Shutter Priority Mode: I’m not going to dwell on this mode because nobody uses it. Basically, you set the Shutter Speed and the computer sets the Aperture. I suppose it could have some application where you absolutely must use a given shutter speed, but that is pretty remote and in any case there are other ways to do that. Forget about this mode.
Aperture Priority Mode: Along with Manual, this is one of the modes commonly used by advanced photographers. You set the aperture, and the computer in your camera sets the shutter speed.
Since the aperture is paramount in determining your depth of field, many photographers want to concentrate on that and just let the computer take care of shutter speed for them. So this mode makes a lot of sense. It is often described as the best of all worlds; which is control by the photographer where it matters (aperture) and the speed of a computer where it usually doesn’t (shutter speed).
Of course, sometimes shutter speed matters. But it is a simple matter to move the aperture setting with an eye on the corresponding change in shutter speed made by the computer.
I should mention that the photographer will always set the ISO in this mode as well.
Manual Mode: It is just like it sounds. The photographer has full control over the aperture, shutter speed and ISO. The computer will offer no guidance.
Many advanced photographers use this mode. It helps you master the camera, and once you get used to it you can move pretty quickly. The down-sides are that you cannot adjust the settings as fast as the computer, and there are times you will forget to change a setting.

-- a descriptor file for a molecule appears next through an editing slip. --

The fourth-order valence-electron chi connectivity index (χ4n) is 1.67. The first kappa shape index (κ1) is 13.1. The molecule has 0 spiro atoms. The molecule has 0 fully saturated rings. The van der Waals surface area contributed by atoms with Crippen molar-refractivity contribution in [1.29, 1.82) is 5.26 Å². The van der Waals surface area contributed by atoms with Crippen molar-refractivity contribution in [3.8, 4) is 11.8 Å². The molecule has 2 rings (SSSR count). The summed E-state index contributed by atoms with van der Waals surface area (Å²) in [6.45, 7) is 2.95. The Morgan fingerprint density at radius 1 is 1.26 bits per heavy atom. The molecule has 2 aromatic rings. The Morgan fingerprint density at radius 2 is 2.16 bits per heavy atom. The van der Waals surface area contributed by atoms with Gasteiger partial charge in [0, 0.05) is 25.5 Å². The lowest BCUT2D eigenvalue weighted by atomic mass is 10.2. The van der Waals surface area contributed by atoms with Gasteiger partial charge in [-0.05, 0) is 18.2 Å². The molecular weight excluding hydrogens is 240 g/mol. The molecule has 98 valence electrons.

That’s it for the descriptions. You should have a good handle on the camera modes now. To drive it home, however, I offer you an analogy.
You Control the Future of Humanity
As you know, most end of the world sci-fi stories involve humans ceding a little too much control to the robots until one day the robots wonder why they need these pesky humans around and take over (think The Matrix or The Terminator). There is much to learn from these movies for your photography. When it comes to your camera, don’t cede too much control to the robot in your camera. You never know, it might take over. At the same time, the robot can be useful and improve your life.
So, choose your camera setting, and then read below for the future scenario you have created with your choice.
Full Auto Mode: You have ceded control of the world over to the robots. Fool. All is lost.
Program Mode: You have ceded control of the world to the robots, but you have built in an override. Interesting move. Risky, obviously, but there is hope for a human takeover in the future.
Aperture Priority Mode: You are living in balance with the robots. Nice work. Don’t get too comfortable though.
Manual: Just to be safe, you have abolished the robots. You could be accused of being overly conservative, but there will definitely be no robots messing up your future (photographs).